Portrait of a Lady on Fire

Portrait of a Lady on Fire ★★★★★

This review may contain spoilers. I can handle the truth.

This review may contain spoilers.

This film deals with a lot of subtleties. It is slow for this reason. The actors take their time in saying their lines and the emptiness between each passage further highlights the isolation and loneliness felt in that island. If you notice, there are many times in the movie in which the two characters steal glances from each other, almost in a longing way. A glance was good enough for them to fall in love and that's what makes it powerful.

Can only describe this film like staring into a fireplace. Like staring at a beautiful portrait. GORGEOUS film. My goodness. Gonna need a fire extinguisher for next time because I’m feelin’ hot now.

One of the main themes of this movie is Orpheus and Eurydice, Marianne is Orpheus who travels to the island (in a way it is hell) to meet his bride Eurydice (Heloise). Heloise and Eurydice suffer the same hellish and unchanging fate they cannot escape from, and as the movie suggests, both accept. Then there comes the concept of love. Marianne (Orpheus) as the artist/poet deals with love in the form of memory. In the last scene, Marianne is the only one who sees Heloise, and she is comforted by the sight alone. She continuously draws Heloise for her own pleasure, and memory. While Heloise only needs a rough sketch on a book. Returning to the scene, however, Heloise remembers Marianne by the music that is played, the music stirs her love. She does not need a sight. In a way, she feels Marianne by the other senses.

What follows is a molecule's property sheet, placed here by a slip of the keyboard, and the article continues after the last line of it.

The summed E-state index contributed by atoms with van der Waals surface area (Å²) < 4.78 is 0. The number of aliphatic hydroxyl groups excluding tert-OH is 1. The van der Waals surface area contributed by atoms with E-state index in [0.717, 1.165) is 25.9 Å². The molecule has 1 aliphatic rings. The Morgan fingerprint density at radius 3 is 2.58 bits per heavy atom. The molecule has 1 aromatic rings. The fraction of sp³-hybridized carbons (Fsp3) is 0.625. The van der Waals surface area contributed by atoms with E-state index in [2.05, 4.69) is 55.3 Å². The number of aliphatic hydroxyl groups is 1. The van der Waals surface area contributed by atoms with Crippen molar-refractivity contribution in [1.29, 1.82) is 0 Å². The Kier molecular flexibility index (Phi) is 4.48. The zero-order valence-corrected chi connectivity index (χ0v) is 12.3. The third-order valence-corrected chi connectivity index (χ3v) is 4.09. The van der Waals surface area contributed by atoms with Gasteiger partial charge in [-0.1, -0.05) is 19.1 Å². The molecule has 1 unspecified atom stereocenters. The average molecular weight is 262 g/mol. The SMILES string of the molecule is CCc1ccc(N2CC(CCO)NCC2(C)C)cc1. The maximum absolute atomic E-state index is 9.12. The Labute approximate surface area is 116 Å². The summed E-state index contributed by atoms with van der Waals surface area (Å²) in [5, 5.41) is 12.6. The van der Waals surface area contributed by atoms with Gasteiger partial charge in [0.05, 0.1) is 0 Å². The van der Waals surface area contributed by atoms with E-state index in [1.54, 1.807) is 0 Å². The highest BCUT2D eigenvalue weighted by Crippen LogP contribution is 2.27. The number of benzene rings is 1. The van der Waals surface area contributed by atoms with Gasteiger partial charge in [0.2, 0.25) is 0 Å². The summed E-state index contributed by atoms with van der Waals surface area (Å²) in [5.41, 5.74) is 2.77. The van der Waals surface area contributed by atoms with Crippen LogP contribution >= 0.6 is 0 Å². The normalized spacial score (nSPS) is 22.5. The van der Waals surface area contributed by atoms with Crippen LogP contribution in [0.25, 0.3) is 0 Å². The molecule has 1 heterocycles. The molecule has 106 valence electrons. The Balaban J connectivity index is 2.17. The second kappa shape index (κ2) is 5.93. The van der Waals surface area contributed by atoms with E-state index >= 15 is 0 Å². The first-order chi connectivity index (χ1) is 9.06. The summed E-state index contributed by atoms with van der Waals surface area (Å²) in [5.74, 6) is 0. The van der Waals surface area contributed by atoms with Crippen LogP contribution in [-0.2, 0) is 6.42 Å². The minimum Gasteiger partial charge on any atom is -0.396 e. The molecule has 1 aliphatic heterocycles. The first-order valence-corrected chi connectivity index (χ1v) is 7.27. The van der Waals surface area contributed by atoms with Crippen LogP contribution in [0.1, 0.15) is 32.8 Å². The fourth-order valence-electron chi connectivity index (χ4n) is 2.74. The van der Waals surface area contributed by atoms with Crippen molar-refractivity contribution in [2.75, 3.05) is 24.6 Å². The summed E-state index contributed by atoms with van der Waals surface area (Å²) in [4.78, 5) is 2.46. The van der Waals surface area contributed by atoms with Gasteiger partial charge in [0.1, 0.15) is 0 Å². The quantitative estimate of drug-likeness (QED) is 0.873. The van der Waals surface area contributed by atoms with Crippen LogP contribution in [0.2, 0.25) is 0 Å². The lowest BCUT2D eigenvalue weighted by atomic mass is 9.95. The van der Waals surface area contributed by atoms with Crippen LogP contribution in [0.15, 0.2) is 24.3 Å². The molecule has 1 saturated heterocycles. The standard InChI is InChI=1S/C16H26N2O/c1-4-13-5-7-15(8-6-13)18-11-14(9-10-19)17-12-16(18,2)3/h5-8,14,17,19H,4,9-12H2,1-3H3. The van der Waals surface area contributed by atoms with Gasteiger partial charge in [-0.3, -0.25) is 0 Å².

For the abortion sub-plot, I don't think there is a deeper meaning other than it was used as a device for the two to grow closer together. Also, this movie deals with female relationships. It was nice to see women friendships, especially in a movie without male characters.

For the dress on fire, it was not the first time Heloise was on fire. The first time was when Marianne burned her painting and it began on her chest (the heart, maybe). I remember one of the characters claimed that this is where they wanted to kiss the other for the first time. This scene is also the first in which we see Heloise smiling, so much so that she doesn't notice her dress catch on fire. She moves away from the fire, but still holds the gaze of Marianne. Heloise lived an unchangeable fate that she despised and her sister killed herself for it, but at that moment she didn't care. Her lover was there. Or at least thats how I interpreted it.

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